How to make a REALLY good thesis statement for an essay?

How to make a REALLY good thesis statement for an essay?
English is my second language, so in order to make a really good English essay, I must have a thesis statement in my introductory paragraph. So, I’m still not sure about how to make a perfect- really- good thesis statement that would satisfy my teacher.
Can somebody help?

There are 3 parts to every thesis statement.

1) The topic of your essay

2) Your opinion on the topic of your essay

3) The reasons for your opinion. (have 3 reasons why you think this.The objective of this is to persuade your readers to believe your opinion)

It should generally go near the end of your introduction paragraph.

Here’s an example.
Topic: Shopping at Walmart
Opinion: Everyone should shop at Walmart
1) Walmart has a variety
2) Walmart has a large inventory
3) Walmart has cheap prices

Now, let’s write the thesis statement. You can write your points at the end or beginning of the statement or in the next sentence.Choose whatever prompt you like the most to use in your paper.

Listed at the end of the sentence:
Everyone should shop at Walmart because they have a variety,large inventory, and cheap prices.

Listed at the beginning of the sentence:
The variety, large inventory, and cheap prices at Walmart are why everyone should shop there.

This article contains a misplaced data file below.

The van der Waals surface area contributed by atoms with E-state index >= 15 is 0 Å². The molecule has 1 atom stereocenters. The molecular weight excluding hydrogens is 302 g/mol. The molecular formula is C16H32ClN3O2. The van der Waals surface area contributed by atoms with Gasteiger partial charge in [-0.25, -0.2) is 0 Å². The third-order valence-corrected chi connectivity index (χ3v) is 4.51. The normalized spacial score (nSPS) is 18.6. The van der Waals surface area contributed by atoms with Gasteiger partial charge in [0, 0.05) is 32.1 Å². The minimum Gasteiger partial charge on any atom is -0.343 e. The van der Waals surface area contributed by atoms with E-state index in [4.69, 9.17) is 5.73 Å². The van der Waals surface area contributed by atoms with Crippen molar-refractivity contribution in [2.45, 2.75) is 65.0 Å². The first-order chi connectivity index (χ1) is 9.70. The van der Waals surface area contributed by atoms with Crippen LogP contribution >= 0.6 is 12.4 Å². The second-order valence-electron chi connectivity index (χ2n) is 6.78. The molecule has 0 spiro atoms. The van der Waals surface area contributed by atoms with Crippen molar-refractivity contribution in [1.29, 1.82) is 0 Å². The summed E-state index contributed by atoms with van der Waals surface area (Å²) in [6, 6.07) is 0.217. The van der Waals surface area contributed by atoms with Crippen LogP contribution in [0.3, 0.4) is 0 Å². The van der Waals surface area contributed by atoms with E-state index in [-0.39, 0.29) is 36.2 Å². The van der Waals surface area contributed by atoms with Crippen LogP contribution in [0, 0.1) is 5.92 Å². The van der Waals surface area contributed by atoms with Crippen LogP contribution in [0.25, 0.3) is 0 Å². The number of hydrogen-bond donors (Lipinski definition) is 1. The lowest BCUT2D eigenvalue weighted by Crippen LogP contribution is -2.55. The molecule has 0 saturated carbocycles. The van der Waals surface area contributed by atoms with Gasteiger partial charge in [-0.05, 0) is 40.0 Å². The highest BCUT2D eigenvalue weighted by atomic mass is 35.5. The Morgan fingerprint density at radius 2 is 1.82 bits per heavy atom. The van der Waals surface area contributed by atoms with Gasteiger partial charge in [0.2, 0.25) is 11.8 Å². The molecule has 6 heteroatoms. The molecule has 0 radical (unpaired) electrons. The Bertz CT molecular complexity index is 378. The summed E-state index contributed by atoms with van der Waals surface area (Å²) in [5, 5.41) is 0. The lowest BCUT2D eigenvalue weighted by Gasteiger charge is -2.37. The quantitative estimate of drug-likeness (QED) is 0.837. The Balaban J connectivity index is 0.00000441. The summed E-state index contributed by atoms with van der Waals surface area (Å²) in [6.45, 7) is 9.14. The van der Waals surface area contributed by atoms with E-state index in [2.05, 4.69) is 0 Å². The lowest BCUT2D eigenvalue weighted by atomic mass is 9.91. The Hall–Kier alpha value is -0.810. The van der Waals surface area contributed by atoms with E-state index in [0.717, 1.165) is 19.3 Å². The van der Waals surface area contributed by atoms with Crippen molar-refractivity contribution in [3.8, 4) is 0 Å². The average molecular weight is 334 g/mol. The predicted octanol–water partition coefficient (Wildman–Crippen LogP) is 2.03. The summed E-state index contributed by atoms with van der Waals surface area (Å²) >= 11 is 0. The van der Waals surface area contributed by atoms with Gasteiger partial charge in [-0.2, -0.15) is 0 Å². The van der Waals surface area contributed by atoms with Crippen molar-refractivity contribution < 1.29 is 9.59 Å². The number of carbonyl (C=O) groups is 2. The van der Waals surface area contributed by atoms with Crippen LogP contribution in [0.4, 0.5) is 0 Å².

Points listed in the next sentence:
Everyone should shop at Walmart.They have a variety, large inventory, and cheap prices.

You should create a strong thesis statement. Don’t make it weak. Here’s characteristics of a strong thesis statement
• Answers a specific question
• Takes a distinct position on the topic
• Is debatable (a reasonable person could argue an alternative position)
• Appropriately focused for the page length of the assignment
• Allows your reader to anticipate the organization of your argument

Characteristics of a weak thesis statement. You should AVOID doing this.
• Vague: Raises an interesting topic or question but doesn’t specify an argument
• Offers plot summary, statement of fact, or obvious truths instead of an argument
• Offers opinion or conjecture rather than an argument (cannot be proven with textual evidence)
• Is too broad or too complex for the length of the paper
• Uses meaningful‐sounding words but doesn’t say anything